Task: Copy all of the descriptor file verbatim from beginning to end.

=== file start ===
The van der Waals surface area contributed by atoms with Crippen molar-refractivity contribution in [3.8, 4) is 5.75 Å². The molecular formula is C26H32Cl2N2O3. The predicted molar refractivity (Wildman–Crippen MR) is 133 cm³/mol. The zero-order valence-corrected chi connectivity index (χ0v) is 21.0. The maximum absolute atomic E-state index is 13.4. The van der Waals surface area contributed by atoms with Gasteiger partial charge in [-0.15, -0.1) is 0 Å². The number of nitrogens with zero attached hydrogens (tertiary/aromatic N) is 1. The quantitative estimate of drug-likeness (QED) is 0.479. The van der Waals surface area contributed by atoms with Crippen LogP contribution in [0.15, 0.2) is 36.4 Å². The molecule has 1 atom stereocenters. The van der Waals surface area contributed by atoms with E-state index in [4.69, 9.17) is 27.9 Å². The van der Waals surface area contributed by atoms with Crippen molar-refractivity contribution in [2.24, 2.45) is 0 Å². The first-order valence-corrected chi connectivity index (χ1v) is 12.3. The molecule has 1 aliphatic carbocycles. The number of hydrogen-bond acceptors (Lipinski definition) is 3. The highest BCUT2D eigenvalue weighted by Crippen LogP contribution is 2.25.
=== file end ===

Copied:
The van der Waals surface area contributed by atoms with Crippen molar-refractivity contribution in [3.8, 4) is 5.75 Å². The molecular formula is C26H32Cl2N2O3. The predicted molar refractivity (Wildman–Crippen MR) is 133 cm³/mol. The zero-order valence-corrected chi connectivity index (χ0v) is 21.0. The maximum absolute atomic E-state index is 13.4. The van der Waals surface area contributed by atoms with Gasteiger partial charge in [-0.15, -0.1) is 0 Å². The number of nitrogens with zero attached hydrogens (tertiary/aromatic N) is 1. The quantitative estimate of drug-likeness (QED) is 0.479. The van der Waals surface area contributed by atoms with Crippen LogP contribution in [0.15, 0.2) is 36.4 Å². The molecule has 1 atom stereocenters. The van der Waals surface area contributed by atoms with E-state index in [4.69, 9.17) is 27.9 Å². The van der Waals surface area contributed by atoms with Crippen molar-refractivity contribution in [2.24, 2.45) is 0 Å². The first-order valence-corrected chi connectivity index (χ1v) is 12.3. The molecule has 1 aliphatic carbocycles. The number of hydrogen-bond acceptors (Lipinski definition) is 3. The highest BCUT2D eigenvalue weighted by Crippen LogP contribution is 2.25.